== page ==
Martin Luther King, Jr. was one of the most important and influential leaders of the 20th century
(Mattson, 1999). King’s leadership was extremely effective because of his morality, which was
developed in his life through his parents, church, and actual life experiences. Kohlberg’s moral
development theory is utilized in this paper as a framework to examine the moral development of
King. Several of King’s writings and personal experiences are presented to illustrate his growth
through the three moral stages of Kohlberg’s theory. The moral development of leaders is not
something that occurs quickly, and a Christian’s moral development does not occur as a result of
their own power but God’s power working in them (Ryan, 2012). King’s life illustrates an
important point of moral leadership: a moral leader’s words are powerful because of the example
that they provide in their own life (Scott, 2006). This study furthers the research on moral
leadership by profiling one of the greatest moral leaders of all time.
The Moral Leadership of Martin Luther King, Jr.
There has been an increased interest in morality and ethics as a result of the persistent
threats of terrorism and the recent economic crisis (Koh, 2012). Additionally, the corporate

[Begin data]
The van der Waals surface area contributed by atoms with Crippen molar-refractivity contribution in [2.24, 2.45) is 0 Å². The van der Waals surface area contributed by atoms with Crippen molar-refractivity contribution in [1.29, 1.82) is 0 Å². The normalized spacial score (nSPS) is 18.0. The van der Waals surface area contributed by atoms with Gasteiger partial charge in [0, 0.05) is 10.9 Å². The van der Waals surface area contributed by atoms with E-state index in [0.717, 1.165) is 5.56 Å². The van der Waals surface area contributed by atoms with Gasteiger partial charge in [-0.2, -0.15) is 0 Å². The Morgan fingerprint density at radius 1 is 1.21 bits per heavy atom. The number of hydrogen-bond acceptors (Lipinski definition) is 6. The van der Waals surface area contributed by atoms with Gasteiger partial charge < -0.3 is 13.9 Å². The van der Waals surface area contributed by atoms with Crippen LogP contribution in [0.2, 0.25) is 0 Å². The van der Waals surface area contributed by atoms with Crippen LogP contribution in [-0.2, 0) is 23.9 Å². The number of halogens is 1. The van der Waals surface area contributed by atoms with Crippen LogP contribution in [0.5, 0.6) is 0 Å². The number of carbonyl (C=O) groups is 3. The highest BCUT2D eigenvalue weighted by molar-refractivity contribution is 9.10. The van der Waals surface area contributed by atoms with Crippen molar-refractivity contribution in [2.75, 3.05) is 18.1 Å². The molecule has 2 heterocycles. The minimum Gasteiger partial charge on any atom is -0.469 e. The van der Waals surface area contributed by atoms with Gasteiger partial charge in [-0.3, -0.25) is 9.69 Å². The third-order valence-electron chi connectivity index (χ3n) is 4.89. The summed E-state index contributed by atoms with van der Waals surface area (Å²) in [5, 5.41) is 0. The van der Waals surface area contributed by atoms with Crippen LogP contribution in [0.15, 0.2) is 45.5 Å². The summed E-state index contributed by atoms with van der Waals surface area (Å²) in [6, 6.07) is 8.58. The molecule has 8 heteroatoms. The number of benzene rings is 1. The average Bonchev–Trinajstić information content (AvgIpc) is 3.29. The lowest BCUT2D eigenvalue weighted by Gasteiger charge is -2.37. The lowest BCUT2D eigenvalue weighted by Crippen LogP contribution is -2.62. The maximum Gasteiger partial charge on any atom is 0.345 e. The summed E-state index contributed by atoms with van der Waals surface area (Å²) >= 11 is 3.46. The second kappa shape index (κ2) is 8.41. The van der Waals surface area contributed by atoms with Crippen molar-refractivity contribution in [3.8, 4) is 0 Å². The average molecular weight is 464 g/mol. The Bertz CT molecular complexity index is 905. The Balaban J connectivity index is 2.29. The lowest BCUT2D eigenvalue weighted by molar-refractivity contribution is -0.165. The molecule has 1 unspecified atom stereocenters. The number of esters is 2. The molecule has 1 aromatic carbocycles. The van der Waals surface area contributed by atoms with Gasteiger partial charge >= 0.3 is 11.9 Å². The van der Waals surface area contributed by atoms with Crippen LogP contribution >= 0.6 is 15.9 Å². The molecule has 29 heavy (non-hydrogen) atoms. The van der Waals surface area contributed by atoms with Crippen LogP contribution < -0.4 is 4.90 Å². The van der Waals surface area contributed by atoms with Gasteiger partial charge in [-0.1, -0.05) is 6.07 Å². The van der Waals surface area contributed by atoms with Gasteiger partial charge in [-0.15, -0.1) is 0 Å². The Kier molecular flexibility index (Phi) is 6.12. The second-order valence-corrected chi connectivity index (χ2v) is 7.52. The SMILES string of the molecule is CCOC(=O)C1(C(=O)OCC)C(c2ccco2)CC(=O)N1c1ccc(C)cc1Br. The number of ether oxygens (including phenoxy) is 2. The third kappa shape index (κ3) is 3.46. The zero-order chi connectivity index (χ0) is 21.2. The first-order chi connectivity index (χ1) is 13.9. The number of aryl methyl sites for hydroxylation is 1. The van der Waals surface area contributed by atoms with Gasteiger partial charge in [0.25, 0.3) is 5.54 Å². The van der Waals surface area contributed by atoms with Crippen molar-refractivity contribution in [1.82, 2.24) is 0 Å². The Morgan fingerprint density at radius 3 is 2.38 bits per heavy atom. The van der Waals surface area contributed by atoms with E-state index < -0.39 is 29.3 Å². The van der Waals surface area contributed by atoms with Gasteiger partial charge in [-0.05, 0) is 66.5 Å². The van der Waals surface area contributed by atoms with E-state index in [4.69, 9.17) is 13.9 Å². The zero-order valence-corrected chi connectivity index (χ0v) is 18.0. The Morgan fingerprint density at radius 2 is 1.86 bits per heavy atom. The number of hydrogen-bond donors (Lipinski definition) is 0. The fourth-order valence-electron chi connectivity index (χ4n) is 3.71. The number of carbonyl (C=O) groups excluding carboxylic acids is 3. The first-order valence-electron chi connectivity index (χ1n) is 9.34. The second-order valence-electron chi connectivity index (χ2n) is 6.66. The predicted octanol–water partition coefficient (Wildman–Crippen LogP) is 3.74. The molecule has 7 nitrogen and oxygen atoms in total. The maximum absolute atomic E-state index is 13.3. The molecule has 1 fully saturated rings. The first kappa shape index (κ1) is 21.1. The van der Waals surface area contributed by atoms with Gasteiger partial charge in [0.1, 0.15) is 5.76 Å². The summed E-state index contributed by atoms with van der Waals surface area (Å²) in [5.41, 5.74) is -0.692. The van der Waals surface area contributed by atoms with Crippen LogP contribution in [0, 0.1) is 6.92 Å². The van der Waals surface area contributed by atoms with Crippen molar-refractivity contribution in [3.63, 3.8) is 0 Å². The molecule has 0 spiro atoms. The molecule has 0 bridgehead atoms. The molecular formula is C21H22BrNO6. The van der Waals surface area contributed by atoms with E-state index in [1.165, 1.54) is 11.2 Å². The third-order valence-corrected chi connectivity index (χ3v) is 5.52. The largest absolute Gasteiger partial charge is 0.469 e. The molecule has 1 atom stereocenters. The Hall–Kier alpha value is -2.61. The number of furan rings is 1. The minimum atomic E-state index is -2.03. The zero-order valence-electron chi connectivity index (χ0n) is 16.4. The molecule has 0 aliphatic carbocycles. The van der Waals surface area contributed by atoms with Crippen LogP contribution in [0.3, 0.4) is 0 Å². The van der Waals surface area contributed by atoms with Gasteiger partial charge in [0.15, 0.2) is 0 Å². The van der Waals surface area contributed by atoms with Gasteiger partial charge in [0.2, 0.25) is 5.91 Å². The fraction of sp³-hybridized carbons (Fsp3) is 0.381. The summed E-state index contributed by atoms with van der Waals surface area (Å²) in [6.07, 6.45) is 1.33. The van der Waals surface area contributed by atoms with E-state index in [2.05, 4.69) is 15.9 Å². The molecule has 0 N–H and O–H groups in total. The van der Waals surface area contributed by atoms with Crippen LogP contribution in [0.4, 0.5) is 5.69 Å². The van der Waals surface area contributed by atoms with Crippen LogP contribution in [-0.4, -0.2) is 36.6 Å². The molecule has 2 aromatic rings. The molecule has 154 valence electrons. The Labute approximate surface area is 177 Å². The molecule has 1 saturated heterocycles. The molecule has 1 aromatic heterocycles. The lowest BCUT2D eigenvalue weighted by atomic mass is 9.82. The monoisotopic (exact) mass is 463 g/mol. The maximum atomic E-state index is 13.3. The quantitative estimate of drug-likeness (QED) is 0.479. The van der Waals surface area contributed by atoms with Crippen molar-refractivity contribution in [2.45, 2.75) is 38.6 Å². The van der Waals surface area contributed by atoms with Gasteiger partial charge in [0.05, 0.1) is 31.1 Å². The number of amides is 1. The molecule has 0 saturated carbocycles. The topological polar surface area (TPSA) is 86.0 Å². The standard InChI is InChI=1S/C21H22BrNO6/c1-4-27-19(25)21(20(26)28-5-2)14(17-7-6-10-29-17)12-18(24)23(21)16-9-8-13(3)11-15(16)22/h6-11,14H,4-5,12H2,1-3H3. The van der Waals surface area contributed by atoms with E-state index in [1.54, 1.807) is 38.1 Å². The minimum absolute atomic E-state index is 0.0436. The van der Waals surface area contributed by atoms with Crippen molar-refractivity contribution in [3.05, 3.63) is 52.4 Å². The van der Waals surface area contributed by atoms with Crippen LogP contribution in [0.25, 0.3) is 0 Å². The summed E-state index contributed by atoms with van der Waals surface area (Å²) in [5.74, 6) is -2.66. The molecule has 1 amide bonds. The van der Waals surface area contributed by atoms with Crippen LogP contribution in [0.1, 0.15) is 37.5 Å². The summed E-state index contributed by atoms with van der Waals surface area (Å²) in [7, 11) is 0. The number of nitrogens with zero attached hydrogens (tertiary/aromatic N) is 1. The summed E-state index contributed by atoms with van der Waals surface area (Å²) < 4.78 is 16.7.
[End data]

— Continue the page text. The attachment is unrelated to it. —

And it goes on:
scandals that have taken place over the past decade have resulted in questions that need to
examine the meaning of leadership and its moral dimensions (Safty, 2003). The purpose of this
paper is to profile the moral leadership development of Martin Luther King, Jr. in an attempt to
learn about his motivation, how he was able to impact the lives of others, and to explore some of
the dimensions of moral leadership.
Paris (2008) explains, “Out of the segregated crucible of Atlanta’s black ghetto, a young
man emerged with national and international visibility who was destined to lead his people and
nation out of the bitter experience of racial oppression into a new era of freedom” (p. 17). As a
moral leader in the civil rights movement, one of King’s main purposes was to bring America to
the place in which it would be able to recognize its own evil (Selig, 2009). King’s leadership led
to many changes and he had a great influence on the United States, which included Presidents
Kennedy and Johnson (Erskine, 1991). King’s morality was founded on strong moral ethics,
which sustained him through some difficult years of leadership